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Stuart Armstrong

Tech by Design: The Long-Awaited Adoption of E-Paper at Retail

Electronic shelf labels are being used by smart retailers to enrich the shopping experience.




Stuart Armstrong

If you are reading this on an e-reader like a Kindle, then you’re literally immersed in the topic of this article: e-paper tech. E-readers are the way in which most of us were introduced to this cool technology – paper-like displays with low power consumption and quick, almost magical updating of content. And it’s so easy on the eyes, even in bright light.

To date, the commercial application of e-paper is found mostly in what is called electronic shelf labels, or ESL. ESL technology has been around for several decades, with slow early adoption initially. Its primary use case of delivering SKU-level pricing and promotional information accurately and automatically has always been appealing, but the costs of early-generation ESL were high, especially when you added the expense of required hard-wired power and data infrastructure. The investment was difficult, if not impossible, to justify.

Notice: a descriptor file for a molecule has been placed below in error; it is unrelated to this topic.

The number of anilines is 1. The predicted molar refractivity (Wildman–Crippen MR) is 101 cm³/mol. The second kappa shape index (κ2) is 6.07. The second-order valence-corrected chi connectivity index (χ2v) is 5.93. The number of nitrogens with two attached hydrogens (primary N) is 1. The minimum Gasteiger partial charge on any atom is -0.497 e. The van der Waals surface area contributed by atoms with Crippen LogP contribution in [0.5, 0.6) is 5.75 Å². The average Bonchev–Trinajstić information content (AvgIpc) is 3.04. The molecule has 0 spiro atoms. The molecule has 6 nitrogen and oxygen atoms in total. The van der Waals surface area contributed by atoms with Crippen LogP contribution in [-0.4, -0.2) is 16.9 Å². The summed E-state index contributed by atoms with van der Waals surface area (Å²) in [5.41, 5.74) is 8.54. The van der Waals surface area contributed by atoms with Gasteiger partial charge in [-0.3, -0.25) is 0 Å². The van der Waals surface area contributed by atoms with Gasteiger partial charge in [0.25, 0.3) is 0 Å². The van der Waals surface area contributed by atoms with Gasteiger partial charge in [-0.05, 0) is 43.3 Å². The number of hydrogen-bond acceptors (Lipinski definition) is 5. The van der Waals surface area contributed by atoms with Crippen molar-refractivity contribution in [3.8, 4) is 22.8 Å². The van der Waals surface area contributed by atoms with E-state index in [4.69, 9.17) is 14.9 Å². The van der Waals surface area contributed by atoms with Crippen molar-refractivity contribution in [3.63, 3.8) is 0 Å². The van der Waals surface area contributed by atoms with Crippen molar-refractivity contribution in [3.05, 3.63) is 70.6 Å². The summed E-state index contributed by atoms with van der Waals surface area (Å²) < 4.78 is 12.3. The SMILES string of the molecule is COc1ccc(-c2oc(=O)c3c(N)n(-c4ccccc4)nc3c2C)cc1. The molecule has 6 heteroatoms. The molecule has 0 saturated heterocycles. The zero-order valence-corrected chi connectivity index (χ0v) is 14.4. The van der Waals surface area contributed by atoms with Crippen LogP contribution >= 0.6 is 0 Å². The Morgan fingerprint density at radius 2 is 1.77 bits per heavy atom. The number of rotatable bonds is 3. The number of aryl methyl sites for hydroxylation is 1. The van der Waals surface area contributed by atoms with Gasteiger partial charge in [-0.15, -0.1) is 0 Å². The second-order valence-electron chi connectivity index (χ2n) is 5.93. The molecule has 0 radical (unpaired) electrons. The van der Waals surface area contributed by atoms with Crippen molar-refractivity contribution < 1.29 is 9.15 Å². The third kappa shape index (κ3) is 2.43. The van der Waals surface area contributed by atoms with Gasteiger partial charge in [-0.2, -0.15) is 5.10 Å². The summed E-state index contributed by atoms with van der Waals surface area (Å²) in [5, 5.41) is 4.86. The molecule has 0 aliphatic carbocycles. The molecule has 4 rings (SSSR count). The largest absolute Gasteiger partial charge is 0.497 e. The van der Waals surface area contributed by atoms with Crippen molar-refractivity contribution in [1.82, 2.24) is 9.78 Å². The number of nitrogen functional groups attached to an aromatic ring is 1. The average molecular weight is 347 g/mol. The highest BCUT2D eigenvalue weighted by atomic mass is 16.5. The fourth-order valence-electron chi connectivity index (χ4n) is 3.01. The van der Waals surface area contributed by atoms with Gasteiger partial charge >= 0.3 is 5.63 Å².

ESL at Retail Today

Fast forward to today, and you’ll find a totally different story. Indeed, retail might be the most fertile environment ESL technology has seen to date.

First and foremost, forget about the unwieldy and costly infrastructure and installation requirements that come with wired power and data. Today’s digital tags run on batteries that last up to five years, and tag displays are updated via wireless access points in the ceiling capable of updating thousands of tags in a matter of seconds.


Lower-cost tags with security mounts, powered wirelessly? Now we’re talking. It’s no wonder we’re seeing this easier-to-deploy, lower-cost e-paper technology show up in a growing number of highly beneficial retail use cases.


What’s in a Name?